With some opposition toward the heritage month, students and a faculty member discuss their perspective on creating tangible change for the community and acts of performatism
April was Arab American Heritage Month, yet this recognition sparked controversy among content creators who stated that the existence of the month is performative. The month’s history goes as far back as 1990, but has only recently gained more widespread popularity with recognition from the U.S. Department of State this year, the first branch of the federal government to do so.
Shayma Hassouna, a professor of Arabic and Middle East/South Asian studies at UC Davis, and Rassa Ebrahim, a third-year law student at UC Davis and a member of the Middle Eastern North African South Asian Law Student Association (MENASA-LSA), both mentioned that they were unaware of the existence of the history month. Ebrahim criticized its establishment, as he believed that creating the month was performative and inadequate at solving racial issues.
“I didn’t even know it existed,” Ebrahim said. “Is every month a history month for a different minority now? I don’t see these history months as being particularly effective at changing the way social structures work in this society.”
Christy Rahal, a second-year political science major and the director of recruitment for the Empowered Arab Sisterhood, stated that she was briefly aware of the heritage month’s existence after seeing a few posts about it on social media. The posts, however, were minimal and Rahal said that they did not have a real impact.
“I feel like that month really hasn’t done anything because no one really knows about it,” Rahal said. “I just saw the post, and my life went back to normal.”
Both Rahal and Ebrahim said that the purpose of the heritage month seemed superficial and failed to bring tangible change.
“I think it was a performance tactic to make the government look less racist, to be completely honest,” Rahal said. “They do it with every ethnicity or group that they discriminate against. They’re always like, ‘Oh, we’ll have a month or a parade.’ In the background […] they’re not actually fighting for us.”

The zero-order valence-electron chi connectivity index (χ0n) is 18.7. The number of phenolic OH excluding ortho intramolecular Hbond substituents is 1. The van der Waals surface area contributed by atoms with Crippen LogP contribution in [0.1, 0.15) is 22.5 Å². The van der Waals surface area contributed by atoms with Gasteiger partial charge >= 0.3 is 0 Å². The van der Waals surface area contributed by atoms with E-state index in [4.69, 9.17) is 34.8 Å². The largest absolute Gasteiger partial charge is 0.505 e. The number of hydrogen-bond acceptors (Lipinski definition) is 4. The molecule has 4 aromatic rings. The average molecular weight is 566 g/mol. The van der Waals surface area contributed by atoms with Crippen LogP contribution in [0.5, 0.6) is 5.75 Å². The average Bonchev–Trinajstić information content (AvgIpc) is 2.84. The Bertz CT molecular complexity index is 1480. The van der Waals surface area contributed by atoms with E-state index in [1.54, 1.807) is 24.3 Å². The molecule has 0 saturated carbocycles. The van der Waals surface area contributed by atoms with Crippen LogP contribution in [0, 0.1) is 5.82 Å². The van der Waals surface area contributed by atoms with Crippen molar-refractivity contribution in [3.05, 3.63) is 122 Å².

Coming from a Lebanese-Palestinian and Chinese background, Rahal commented on the frustration she experiences when she has to idenitfy as white on government documents because many do not offer an option she feels comfortable identifying with. In fact, many Arabs and Middle Easterners similarly feel a loss of identity when being categorized in a group that does not represent them.
Though Ebrahim does not believe that the month influenced change this year, he said that in the future, it could be a push for education about the Arab American community.
“Perhaps the onset of the history month could help generate elementary school curriculums that substantially expose children from a young age to different cultures,” Ebrahim said.
Hassouna and Rahal said that change would be most plausible with events that showcased the Arab community in a relatable perspective. Hassouna noted that food is one of the best ways to bring people together and said that a greater way to gain unity would be through cultural events that showcased Arab dances like dabke, movie showings and street vendors.
Beyond creating change with the larger community, Hassouna also stated that it’s important to promote unification within the Arab community. She mentioned the necessity of embracing change between the different countries.
“We need to accept difference,” Hassouna said. “Iraqis do things different from Egyptians but […] it’s not wrong. There is no such thing as wrong in a culture.”
Despite Rahal and Ebrahim considering the month to be performative, Hassouna believes that the establishment of Arab American Heritage Month may help overcome discrimination and negative stigmas.
“Any step is a step forward,” Hassouna said. “Ending the discrimination, that is so huge, but I believe that it ends with people actually meeting us and working with us and realizing that we’re all the same.”
Written by: Farrah Ballou — email@example.com